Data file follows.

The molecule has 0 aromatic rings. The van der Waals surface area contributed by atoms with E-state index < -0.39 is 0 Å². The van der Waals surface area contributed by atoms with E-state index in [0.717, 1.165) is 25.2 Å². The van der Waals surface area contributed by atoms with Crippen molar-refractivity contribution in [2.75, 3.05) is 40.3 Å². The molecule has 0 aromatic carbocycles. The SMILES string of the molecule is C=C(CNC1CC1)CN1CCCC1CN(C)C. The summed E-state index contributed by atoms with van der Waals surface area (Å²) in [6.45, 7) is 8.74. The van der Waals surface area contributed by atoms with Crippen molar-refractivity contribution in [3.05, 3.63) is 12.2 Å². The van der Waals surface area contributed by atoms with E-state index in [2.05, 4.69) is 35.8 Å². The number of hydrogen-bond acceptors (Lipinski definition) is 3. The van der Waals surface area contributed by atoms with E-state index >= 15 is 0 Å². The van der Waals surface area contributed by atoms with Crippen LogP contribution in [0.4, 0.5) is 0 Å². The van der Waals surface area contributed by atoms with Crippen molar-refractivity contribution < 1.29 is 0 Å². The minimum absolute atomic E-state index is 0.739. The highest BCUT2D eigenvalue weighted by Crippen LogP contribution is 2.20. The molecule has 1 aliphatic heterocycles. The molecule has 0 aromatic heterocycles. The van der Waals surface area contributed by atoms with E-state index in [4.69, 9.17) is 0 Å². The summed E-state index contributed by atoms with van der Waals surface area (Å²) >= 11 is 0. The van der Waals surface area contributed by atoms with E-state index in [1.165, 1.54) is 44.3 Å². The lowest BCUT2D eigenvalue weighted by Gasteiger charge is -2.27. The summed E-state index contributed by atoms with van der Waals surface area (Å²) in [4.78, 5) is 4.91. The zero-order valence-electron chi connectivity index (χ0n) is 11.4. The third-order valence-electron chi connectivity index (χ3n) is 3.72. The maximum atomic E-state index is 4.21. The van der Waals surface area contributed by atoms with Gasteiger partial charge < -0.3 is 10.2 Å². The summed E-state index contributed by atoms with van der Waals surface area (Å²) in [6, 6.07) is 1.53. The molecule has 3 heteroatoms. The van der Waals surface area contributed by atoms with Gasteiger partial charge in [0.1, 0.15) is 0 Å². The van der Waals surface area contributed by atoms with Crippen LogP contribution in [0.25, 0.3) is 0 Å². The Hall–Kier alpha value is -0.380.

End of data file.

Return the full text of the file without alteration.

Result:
The molecule has 0 aromatic rings. The van der Waals surface area contributed by atoms with E-state index < -0.39 is 0 Å². The van der Waals surface area contributed by atoms with E-state index in [0.717, 1.165) is 25.2 Å². The van der Waals surface area contributed by atoms with Crippen molar-refractivity contribution in [2.75, 3.05) is 40.3 Å². The molecule has 0 aromatic carbocycles. The SMILES string of the molecule is C=C(CNC1CC1)CN1CCCC1CN(C)C. The summed E-state index contributed by atoms with van der Waals surface area (Å²) in [6.45, 7) is 8.74. The van der Waals surface area contributed by atoms with Crippen molar-refractivity contribution in [3.05, 3.63) is 12.2 Å². The van der Waals surface area contributed by atoms with E-state index in [2.05, 4.69) is 35.8 Å². The number of hydrogen-bond acceptors (Lipinski definition) is 3. The van der Waals surface area contributed by atoms with E-state index >= 15 is 0 Å². The van der Waals surface area contributed by atoms with Crippen LogP contribution in [0.4, 0.5) is 0 Å². The van der Waals surface area contributed by atoms with Crippen molar-refractivity contribution < 1.29 is 0 Å². The minimum absolute atomic E-state index is 0.739. The highest BCUT2D eigenvalue weighted by Crippen LogP contribution is 2.20. The molecule has 1 aliphatic heterocycles. The molecule has 0 aromatic heterocycles. The van der Waals surface area contributed by atoms with E-state index in [4.69, 9.17) is 0 Å². The summed E-state index contributed by atoms with van der Waals surface area (Å²) >= 11 is 0. The van der Waals surface area contributed by atoms with E-state index in [1.165, 1.54) is 44.3 Å². The lowest BCUT2D eigenvalue weighted by Gasteiger charge is -2.27. The summed E-state index contributed by atoms with van der Waals surface area (Å²) in [4.78, 5) is 4.91. The zero-order valence-electron chi connectivity index (χ0n) is 11.4. The third-order valence-electron chi connectivity index (χ3n) is 3.72. The maximum atomic E-state index is 4.21. The van der Waals surface area contributed by atoms with Gasteiger partial charge < -0.3 is 10.2 Å². The summed E-state index contributed by atoms with van der Waals surface area (Å²) in [6, 6.07) is 1.53. The molecule has 3 heteroatoms. The van der Waals surface area contributed by atoms with Gasteiger partial charge in [0.1, 0.15) is 0 Å². The van der Waals surface area contributed by atoms with Crippen LogP contribution in [0.25, 0.3) is 0 Å². The Hall–Kier alpha value is -0.380.